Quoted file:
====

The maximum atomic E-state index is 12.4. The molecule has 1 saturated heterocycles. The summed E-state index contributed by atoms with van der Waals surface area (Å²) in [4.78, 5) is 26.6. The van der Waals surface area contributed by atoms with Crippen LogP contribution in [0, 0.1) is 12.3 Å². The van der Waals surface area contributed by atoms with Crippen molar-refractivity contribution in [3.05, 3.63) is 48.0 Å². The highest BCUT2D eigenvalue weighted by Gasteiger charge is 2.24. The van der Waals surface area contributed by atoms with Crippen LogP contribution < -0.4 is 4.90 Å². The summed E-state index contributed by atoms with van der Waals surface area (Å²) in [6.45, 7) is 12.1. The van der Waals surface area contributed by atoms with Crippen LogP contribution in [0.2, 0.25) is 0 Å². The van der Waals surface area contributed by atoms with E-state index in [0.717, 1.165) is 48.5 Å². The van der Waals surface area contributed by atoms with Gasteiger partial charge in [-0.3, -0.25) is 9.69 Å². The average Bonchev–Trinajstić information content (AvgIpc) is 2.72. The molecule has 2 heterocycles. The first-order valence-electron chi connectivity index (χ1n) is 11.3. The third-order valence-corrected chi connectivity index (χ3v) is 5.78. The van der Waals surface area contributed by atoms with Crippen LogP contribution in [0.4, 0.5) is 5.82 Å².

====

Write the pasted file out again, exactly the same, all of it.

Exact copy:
The maximum atomic E-state index is 12.4. The molecule has 1 saturated heterocycles. The summed E-state index contributed by atoms with van der Waals surface area (Å²) in [4.78, 5) is 26.6. The van der Waals surface area contributed by atoms with Crippen LogP contribution in [0, 0.1) is 12.3 Å². The van der Waals surface area contributed by atoms with Crippen molar-refractivity contribution in [3.05, 3.63) is 48.0 Å². The highest BCUT2D eigenvalue weighted by Gasteiger charge is 2.24. The van der Waals surface area contributed by atoms with Crippen LogP contribution < -0.4 is 4.90 Å². The summed E-state index contributed by atoms with van der Waals surface area (Å²) in [6.45, 7) is 12.1. The van der Waals surface area contributed by atoms with Crippen LogP contribution in [0.2, 0.25) is 0 Å². The van der Waals surface area contributed by atoms with E-state index in [0.717, 1.165) is 48.5 Å². The van der Waals surface area contributed by atoms with Gasteiger partial charge in [-0.3, -0.25) is 9.69 Å². The average Bonchev–Trinajstić information content (AvgIpc) is 2.72. The molecule has 2 heterocycles. The first-order valence-electron chi connectivity index (χ1n) is 11.3. The third-order valence-corrected chi connectivity index (χ3v) is 5.78. The van der Waals surface area contributed by atoms with Crippen LogP contribution in [0.4, 0.5) is 5.82 Å².